Salvador Fernandes Zarco, according to a theory developed by Manuel Luciano da Silva, M. D., is the Portuguese birth name of Christopher Columbus (October 30?, 1448 – 20 May 1506), the man widely credited with discovering the "New World" in 1492.
Although several documents state that Columbus was born in Genoa, Italy, several facts suggest a different origin for the explorer. Out of many theories of his origin (none fully demonstrated) several state that Columbus may have been born Portuguese (rather than arrived in Portugal in his early teens). This theory is supported by a number of scholars, while far from being widely accepted even in the Academia due to lack of investigation and humility.
Salvador Fernandes Zarco Author Augusto Mascarenhas Barreto has done genealogical research that suggests Columbus' given name was Salvador Fernandes Zarco. Salvador's mother was Isabel Gonçalves Zarco, daughter of João Gonçalves Zarco, a Portuguese noble of the House of Prince Henry the Navigator. The surname Zarco was actually a nickname derived from the Arabic "zarka" meaning "one with blue eyes." His family may have been of converso origin. On the patrilineal side, Zarco was first cousin of King John II, the half-brother of Queen Dona Leonor and King Manuel I, and grandnephew of Prince Henry the Navigator. Joao Zarco discovered the island of Madeira, and the family held important mercantile concessions there. Zarco's Portuguese royal connections may also be reflected in his frequent use of Portuguese place-names in the New World ("Cuba" is a small town in Alentejo, Portugal, and the quite, peaceful village of Vila Ruiva is theorized to have been SFZ birthplace).
Barreto's theory strongly claims that Zarco had a secret mission to distract Spanish royalty away from the true route to India, which Prince Henry was navigating around the Cape of Good Hope. Also Manuel Luciano da Silva points out that Columbus was on several occasions offered private investments to go on his expedition, but he refused for seven years until he had full approval from the Spanish Crown. This, he claims, would have fit in with King John's master plans.
Papal bulls The origins of Da Silva's hypothesis were founded in 1988, when he read a book by Portuguese author Augusto Mascarenhas Barreto titled (in English) The Portuguese Christopher Columbus: Secret Agent of King John II.
In 1994, Da Silva traveled to the Vatican to look at papal bulls related to the discovery of the New World in the late 15th century. In two inscriptions dated May 4, 1493, there are articles regarding the discovery of the new world by one "Cristofõm Colon". The manuscripts, written by Pope Alexander VI, have Columbus' name written in the Portuguese style. This spelling is inconsistent with Columbus' name in other possible nationalities, such as Italian and Spanish. The Spanish spelling is Cristobal Colón and the Italian is Cristoforo Colombo. This discovery is notable because at the time the manuscript was written, the Roman Catholic Church and the Pope together held great secular authority and proclaimed what was considered the final word.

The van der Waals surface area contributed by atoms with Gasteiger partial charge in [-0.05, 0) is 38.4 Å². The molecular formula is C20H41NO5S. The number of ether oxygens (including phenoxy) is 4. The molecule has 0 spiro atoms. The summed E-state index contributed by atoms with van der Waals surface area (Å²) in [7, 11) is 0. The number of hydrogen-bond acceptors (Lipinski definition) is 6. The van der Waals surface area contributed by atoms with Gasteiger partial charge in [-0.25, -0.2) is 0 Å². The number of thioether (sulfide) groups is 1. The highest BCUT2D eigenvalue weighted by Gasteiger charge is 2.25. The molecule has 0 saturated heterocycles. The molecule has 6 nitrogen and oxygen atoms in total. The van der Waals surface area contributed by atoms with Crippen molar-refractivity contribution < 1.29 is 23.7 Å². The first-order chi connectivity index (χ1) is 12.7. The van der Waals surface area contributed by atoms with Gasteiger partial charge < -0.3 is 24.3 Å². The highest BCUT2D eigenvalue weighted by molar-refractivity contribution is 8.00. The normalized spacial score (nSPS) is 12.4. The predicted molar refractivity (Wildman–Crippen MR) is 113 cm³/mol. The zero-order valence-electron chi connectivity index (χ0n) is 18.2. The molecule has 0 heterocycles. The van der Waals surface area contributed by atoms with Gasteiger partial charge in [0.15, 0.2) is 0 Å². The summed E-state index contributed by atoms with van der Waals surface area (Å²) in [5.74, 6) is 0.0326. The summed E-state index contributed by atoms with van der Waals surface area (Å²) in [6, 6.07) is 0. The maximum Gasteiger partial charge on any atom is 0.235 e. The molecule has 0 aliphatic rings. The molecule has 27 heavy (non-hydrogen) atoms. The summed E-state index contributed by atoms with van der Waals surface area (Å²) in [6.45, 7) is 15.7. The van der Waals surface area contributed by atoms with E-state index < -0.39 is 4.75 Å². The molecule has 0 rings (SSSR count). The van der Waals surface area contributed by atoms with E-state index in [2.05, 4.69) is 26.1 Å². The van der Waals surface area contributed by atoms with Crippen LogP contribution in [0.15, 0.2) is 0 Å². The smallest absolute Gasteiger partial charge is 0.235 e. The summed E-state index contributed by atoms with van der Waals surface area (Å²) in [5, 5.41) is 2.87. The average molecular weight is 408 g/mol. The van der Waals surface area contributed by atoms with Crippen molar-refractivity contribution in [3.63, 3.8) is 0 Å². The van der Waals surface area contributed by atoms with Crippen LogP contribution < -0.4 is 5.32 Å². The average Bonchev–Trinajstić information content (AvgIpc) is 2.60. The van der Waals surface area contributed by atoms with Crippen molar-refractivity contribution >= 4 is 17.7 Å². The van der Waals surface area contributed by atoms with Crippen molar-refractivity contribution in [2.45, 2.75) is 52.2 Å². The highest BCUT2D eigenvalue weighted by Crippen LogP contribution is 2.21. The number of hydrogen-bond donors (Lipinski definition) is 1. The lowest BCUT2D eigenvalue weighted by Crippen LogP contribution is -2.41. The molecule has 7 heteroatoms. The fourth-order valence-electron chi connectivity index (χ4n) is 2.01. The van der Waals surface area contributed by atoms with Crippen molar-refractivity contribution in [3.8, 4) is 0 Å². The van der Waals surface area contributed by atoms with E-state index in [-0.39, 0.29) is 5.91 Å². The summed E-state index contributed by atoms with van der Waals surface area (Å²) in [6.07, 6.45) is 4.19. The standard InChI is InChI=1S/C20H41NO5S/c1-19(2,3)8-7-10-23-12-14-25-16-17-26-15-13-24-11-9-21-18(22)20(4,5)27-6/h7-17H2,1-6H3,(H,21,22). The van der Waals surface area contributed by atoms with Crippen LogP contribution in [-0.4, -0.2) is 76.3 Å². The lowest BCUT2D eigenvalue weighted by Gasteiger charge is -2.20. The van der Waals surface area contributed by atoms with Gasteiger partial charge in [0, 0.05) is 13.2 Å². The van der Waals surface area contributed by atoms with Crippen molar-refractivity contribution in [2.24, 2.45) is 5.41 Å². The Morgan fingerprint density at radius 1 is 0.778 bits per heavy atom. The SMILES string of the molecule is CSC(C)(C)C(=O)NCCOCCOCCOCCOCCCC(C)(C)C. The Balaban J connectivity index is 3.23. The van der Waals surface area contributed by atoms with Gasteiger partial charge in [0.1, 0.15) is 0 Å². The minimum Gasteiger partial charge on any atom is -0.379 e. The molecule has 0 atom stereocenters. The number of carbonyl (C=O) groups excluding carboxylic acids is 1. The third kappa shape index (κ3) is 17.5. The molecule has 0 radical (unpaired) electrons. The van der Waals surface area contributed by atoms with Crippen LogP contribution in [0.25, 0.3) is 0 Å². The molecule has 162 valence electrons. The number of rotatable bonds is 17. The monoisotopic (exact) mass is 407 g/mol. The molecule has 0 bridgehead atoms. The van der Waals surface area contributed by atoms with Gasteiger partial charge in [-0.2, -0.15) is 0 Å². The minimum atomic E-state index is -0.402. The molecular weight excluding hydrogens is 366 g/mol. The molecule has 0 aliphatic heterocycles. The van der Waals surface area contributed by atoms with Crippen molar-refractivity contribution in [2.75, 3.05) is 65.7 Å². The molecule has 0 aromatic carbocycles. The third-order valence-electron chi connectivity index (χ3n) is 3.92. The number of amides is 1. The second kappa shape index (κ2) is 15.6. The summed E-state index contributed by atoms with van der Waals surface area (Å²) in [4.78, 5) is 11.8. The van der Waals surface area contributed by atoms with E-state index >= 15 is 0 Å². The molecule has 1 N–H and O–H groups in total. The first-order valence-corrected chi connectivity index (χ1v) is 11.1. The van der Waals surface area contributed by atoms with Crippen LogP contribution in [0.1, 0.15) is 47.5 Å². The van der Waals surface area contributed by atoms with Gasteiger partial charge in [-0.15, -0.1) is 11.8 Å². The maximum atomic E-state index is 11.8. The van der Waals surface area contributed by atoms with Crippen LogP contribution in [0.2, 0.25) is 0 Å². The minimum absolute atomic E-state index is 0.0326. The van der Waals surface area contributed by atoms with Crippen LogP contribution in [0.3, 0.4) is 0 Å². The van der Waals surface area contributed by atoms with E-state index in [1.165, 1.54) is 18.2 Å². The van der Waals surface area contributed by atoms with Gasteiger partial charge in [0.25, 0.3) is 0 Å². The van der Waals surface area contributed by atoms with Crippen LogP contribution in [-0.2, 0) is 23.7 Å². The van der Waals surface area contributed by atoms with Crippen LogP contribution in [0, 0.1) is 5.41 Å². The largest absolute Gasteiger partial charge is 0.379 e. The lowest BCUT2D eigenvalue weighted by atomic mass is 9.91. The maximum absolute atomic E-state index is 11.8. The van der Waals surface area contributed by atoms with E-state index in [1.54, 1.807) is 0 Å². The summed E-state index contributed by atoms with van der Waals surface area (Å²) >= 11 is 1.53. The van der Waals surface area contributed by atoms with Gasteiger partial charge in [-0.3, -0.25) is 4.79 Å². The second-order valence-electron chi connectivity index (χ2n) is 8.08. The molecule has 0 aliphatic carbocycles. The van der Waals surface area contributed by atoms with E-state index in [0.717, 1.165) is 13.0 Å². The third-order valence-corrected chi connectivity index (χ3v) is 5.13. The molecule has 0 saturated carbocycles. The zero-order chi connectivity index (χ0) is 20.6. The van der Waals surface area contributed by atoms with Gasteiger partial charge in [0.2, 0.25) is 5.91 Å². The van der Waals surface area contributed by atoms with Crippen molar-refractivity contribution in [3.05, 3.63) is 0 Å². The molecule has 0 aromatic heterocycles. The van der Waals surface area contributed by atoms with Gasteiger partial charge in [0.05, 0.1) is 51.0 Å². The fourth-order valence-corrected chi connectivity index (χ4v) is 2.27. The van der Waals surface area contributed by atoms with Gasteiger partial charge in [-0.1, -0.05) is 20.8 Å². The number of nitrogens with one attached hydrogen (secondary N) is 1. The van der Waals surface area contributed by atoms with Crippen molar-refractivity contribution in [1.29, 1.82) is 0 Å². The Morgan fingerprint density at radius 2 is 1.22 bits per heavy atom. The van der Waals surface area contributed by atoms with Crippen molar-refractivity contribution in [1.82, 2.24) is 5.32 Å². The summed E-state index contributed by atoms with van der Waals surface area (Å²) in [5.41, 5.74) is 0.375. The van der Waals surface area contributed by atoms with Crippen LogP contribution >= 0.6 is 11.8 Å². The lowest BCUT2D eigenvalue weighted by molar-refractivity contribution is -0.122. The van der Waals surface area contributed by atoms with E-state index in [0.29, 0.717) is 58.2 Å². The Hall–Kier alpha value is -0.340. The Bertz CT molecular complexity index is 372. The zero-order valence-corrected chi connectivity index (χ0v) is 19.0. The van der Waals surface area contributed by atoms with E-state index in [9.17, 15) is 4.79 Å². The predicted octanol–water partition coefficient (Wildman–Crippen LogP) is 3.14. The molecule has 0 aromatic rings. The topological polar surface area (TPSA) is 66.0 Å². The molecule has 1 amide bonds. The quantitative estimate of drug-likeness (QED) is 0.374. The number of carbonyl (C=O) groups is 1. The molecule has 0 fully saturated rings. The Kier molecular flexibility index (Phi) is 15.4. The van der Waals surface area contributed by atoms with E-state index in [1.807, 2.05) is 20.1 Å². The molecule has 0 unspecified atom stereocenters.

Columbus' sigla and monogram
Christopher Columbus always signed his documents with his sigla instead of his name. The ambiguity of symbols allows for many different theories regarding the deeper meanings and representations of each symbol. Mascarenhas Barreto deciphers the sigla to support his belief that Columbus was in fact Portuguese. At the bottom of the sigla he finds evidence of the name Salvador Fernandes Zarco hidden among the symbols. The top part of the sigla proclaims Columbus' religious ties, but the author believes Columbus would mix well-known information in with more secretive double meanings.
The conclusion that the bottom section of Columbus' sigla reveals his true identity, Salvador Fernandes Zarco, is based on interpretations of the language. is a Greek abbreviation for Christ(o), who is recognized in Christianity as the Savior of the world. "Salvador" is the Portuguese word for "savior". The sigla is thought to refer to a given name and not to Christ, because references to Christ were routinely capitalized . It is interesting that Zarco named his first New World landfall "San Salvador". While an outward expression of Christian piety, it was also his own given name, an arcane fact that would fit in well with the hidden meanings of the "sigla" and Columbus' habits toward self-aggrandizement. is, according to Da Silva, the abbreviation of the name Fernandes in Portuguese.
The S symbol is slightly skewed in the top right corner. This is believed to symbolize the inverted Hebrew letter, lamedh. Lamed in Hebrew means colon, which corresponds to Colon as Columbus' last name. By the rules of Hebrew alphabet, the Lamed as an inverted letter signifies that the Lamed looks like 'Colon' but is intended to be read with its other meaning. The skewed Lamed also stands for the name 'Zarco' in Hebrew, and that concludes how Columbus hides 'Salvador Fernandes Zarco' in his sigla.
The reality of Zarco/Columbus' Jewish roots, far from being mere idle speculation, are further bolstered by his frequent but obscure written references to the "royal blood of Jerusalem" in his veins, his well-documented sympathy for the Iberian Jews who, after 2000-plus years in "Sepharad" were expelled from Spain the day he set sail for "India" (his was a very politically incorrect attitude for his era, and potentially dangerous to him personally), his penchant for keeping company with Marranos, Conversos and Moors, and the fact that so many Jews held important offices on his expedition (Luis de Torres, who colonized Cuba, was his translator, and Master Marco was the expeditionary physician, amongst others).
In fact, Da Silva's wife, Silvia, an expert embroiderer, has noted that the monogram with which Columbus signed his documents—usually to the left of his sigla—can be split into three initials: S. F. Z., for Salvador Fernandes Zarco.